We gave it a C
”Fred Savage in a wheelchair?” said one of my colleagues, taking a gander at the publicity shots for the new TV movie, When You Remember Me. ”We’re talking Emmy Award time here!”
Disease-of-the-week TV movies have taught us to be cynical like that, but this one is somewhat better than most. It’s a fictionalized version of a true story about a young man who, stricken with muscular dystrophy, fights for more humane treatment of the disabled. Fourteen-year-old Mike Mills, played by The Wonder Years‘ Savage, is placed in a nursing home for the elderly when his single mother can’t provide or afford a more appropriate place for him. Mike observes the abuse and humiliation of the patients there, and, when he’s transferred to a place that includes teenagers, finds conditions even worse.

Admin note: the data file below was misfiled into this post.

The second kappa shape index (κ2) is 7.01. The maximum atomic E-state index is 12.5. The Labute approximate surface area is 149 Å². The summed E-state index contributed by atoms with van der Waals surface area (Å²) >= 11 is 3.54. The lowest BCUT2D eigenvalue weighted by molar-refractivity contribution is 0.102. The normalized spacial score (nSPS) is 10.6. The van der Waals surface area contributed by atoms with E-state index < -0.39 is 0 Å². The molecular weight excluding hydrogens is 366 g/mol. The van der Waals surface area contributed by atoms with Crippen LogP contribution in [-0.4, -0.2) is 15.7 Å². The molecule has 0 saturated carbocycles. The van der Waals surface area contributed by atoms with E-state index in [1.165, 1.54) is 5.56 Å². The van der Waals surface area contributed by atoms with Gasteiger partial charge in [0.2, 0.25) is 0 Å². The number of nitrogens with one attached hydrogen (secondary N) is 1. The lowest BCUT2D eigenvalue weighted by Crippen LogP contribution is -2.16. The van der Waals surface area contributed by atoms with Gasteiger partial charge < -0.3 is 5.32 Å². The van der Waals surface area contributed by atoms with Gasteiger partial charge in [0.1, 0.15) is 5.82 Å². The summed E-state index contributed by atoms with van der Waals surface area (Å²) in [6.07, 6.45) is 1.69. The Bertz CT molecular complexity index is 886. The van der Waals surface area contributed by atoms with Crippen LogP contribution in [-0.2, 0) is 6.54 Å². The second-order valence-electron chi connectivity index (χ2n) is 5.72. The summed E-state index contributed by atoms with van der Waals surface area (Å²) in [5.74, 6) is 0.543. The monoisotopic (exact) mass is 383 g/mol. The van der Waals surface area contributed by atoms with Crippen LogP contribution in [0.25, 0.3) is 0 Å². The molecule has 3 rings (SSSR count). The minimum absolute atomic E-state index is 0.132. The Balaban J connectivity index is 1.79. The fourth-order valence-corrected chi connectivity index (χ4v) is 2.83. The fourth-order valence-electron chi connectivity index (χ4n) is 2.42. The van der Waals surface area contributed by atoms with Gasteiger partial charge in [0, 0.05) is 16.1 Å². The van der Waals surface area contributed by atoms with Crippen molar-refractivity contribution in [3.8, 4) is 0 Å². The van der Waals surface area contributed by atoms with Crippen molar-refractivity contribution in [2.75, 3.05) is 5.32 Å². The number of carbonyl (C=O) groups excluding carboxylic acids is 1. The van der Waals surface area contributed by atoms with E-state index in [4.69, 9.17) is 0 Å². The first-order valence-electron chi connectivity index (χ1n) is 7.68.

Mike and a sympathetic recreation director played by Kevin Spacey (Wiseguy) fight the system, buck the rules, and take on The Establishment, which is embodied by Ellen Burstyn doing an over-the-top impersonation of Nurse Ratched in One Flew Over the Cuckoo’s Nest. The high point of the movie occurs when Mike and his teenage pals win permission to attend a Grateful Dead concert, where the squeaking of their wheelchairs is drowned out by the yowling of Bob Weir.
When You Remember Me is shameless and manipulative, but Savage and Spacey are good. Savage really does deserve an Emmy for the way he embodies Mike’s physical condition and underplays his melodramatic lines, and Spacey, known for his psycho-villain roles, plays a noble hero here with skillful ease. C